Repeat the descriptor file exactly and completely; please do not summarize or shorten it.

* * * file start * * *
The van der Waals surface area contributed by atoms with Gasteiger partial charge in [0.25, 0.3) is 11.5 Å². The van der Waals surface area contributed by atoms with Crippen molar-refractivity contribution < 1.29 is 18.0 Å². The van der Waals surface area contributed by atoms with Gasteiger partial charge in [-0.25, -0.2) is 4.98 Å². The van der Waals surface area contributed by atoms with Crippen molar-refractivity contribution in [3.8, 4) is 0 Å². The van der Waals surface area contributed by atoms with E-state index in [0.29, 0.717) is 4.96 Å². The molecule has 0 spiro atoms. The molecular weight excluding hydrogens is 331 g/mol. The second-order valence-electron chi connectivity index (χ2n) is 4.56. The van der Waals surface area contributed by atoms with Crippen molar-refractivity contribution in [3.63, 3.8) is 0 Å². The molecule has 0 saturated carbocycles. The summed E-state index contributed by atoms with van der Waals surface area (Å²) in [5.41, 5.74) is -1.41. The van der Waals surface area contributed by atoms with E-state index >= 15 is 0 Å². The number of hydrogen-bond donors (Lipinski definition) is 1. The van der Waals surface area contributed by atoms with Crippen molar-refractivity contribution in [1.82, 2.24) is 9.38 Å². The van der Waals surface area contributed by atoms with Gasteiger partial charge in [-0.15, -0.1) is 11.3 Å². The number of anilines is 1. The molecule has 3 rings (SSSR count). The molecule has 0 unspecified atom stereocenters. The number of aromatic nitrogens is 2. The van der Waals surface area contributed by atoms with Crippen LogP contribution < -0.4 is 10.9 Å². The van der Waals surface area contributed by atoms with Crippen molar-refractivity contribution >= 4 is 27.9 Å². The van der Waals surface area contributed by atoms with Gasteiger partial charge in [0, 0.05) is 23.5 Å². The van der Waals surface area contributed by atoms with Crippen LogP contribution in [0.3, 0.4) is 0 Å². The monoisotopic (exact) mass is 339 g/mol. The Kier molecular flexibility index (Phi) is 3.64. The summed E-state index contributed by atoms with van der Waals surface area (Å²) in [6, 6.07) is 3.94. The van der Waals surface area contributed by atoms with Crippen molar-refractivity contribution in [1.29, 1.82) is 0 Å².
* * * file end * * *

The van der Waals surface area contributed by atoms with Gasteiger partial charge in [0.25, 0.3) is 11.5 Å². The van der Waals surface area contributed by atoms with Crippen molar-refractivity contribution < 1.29 is 18.0 Å². The van der Waals surface area contributed by atoms with Gasteiger partial charge in [-0.25, -0.2) is 4.98 Å². The van der Waals surface area contributed by atoms with Crippen molar-refractivity contribution in [3.8, 4) is 0 Å². The van der Waals surface area contributed by atoms with E-state index in [0.29, 0.717) is 4.96 Å². The molecule has 0 spiro atoms. The molecular weight excluding hydrogens is 331 g/mol. The second-order valence-electron chi connectivity index (χ2n) is 4.56. The van der Waals surface area contributed by atoms with Crippen molar-refractivity contribution in [3.63, 3.8) is 0 Å². The molecule has 0 saturated carbocycles. The summed E-state index contributed by atoms with van der Waals surface area (Å²) in [5.41, 5.74) is -1.41. The van der Waals surface area contributed by atoms with E-state index >= 15 is 0 Å². The number of hydrogen-bond donors (Lipinski definition) is 1. The van der Waals surface area contributed by atoms with Crippen molar-refractivity contribution in [1.82, 2.24) is 9.38 Å². The van der Waals surface area contributed by atoms with Gasteiger partial charge in [-0.15, -0.1) is 11.3 Å². The number of anilines is 1. The molecule has 3 rings (SSSR count). The molecule has 0 unspecified atom stereocenters. The number of aromatic nitrogens is 2. The van der Waals surface area contributed by atoms with Crippen LogP contribution < -0.4 is 10.9 Å². The van der Waals surface area contributed by atoms with Crippen molar-refractivity contribution >= 4 is 27.9 Å². The van der Waals surface area contributed by atoms with Gasteiger partial charge in [0, 0.05) is 23.5 Å². The van der Waals surface area contributed by atoms with Crippen LogP contribution in [0.3, 0.4) is 0 Å². The monoisotopic (exact) mass is 339 g/mol. The Kier molecular flexibility index (Phi) is 3.64. The summed E-state index contributed by atoms with van der Waals surface area (Å²) in [6, 6.07) is 3.94. The van der Waals surface area contributed by atoms with Crippen molar-refractivity contribution in [1.29, 1.82) is 0 Å².